Harris predicted that private payrolls will grow by about 150,000 jobs a month next year, compared to around 95,000 now, leaving the unemployment rate at 9% at the end of 2011.

Once the Federal Reserve begins seeing better job growth, he said, “it will be talking about tightening, not easing.”

Banks Easing Lending Standards

Harris was confident that better employment gains will be achieved next year because banks — confronted by weak demand for loans and the need to compete for a bigger market share — began easing their lending standards this summer. That historically has been associated with improved private employment growth, he said, especially among firms with less than 50 employees, who have been contending with severe credit constraints.

Republican control of the U.S. House of Representatives will also be heartening to the small business community, easing its concerns over taxation and regulatory policies emanating from Washington and producing a pick-up late in the year in business confidence indexes, he said.

Household debt burdens relative to income “are tumbling,” he added, a good omen for stronger consumer spending. “Debt is holding back the consumer less and less.”

A Severe Market Correction

“Most economists now are predicting job growth next year that would be sufficient to begin to eat into the unemployment rate,” said Eric Belsky, managing director of Harvard University’s Joint Center for Housing Studies. “Jobs are very critical to a recovery in housing, because it goes straight to consumer confidence and business confidence. The longer housing remains stressed, the lower the confidence of most decision makers in the economy.”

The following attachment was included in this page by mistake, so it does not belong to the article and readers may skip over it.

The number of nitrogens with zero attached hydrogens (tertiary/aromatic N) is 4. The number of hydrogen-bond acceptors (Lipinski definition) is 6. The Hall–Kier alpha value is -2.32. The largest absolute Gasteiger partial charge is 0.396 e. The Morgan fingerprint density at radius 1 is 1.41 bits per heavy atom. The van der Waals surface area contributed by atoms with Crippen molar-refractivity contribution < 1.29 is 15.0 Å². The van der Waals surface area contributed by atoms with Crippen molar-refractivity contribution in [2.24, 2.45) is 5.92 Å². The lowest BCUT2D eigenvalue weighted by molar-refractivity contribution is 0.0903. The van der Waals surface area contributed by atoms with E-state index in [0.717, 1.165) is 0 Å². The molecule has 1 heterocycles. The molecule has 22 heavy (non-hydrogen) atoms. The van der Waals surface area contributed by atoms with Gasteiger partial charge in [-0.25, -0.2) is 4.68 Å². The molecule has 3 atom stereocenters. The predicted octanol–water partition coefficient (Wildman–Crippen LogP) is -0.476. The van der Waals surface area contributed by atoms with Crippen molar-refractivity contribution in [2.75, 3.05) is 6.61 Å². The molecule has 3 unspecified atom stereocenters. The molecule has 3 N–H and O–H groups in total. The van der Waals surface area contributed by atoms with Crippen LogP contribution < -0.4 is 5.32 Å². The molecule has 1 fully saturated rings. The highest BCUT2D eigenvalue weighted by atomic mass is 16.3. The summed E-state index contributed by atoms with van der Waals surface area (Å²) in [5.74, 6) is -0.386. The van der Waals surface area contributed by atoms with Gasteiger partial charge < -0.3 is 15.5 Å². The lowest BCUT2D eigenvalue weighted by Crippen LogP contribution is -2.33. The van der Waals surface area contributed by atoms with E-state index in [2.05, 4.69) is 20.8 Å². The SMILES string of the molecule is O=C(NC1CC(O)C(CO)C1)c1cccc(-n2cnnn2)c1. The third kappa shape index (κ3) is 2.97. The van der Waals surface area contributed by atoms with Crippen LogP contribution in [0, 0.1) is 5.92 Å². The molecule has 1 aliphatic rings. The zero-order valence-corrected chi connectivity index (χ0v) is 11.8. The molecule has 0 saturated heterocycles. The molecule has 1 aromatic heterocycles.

Taking a broader and longer view of the housing cycle, Belsky said that the market has now corrected for the housing boom with a severe downturn in which both home prices and home building have dropped dramatically, and this has some positive implications for future growth.

The declines in house prices and mortgage rates have reduced average monthly home payments to a historic low. “This is a plus because when a more meaningful recovery does begin, more people will be able to get into the market,” he said. “An environment that is remarkably affordable is likely to hold for the better part of next year and beyond.”

And as a result of steep cuts in production during the downturn, a total estimated 15.8 million completions of single-family and multifamily homes and placements of manufactured homes from 2001 to 2010 puts the supply of new housing for this period back into balance with demand.

“The market doesn’t look like it’s oversupplied in the long term,” Belsky said, and the current inventory should be absorbed as demand returns. A similar trend is occurring in remodeling.

Two-thirds of the demand will be coming from household formations, which will be fueled by an aging population, by the extra-large echo-boom generation of children of baby boom parents and by immigrants, he said.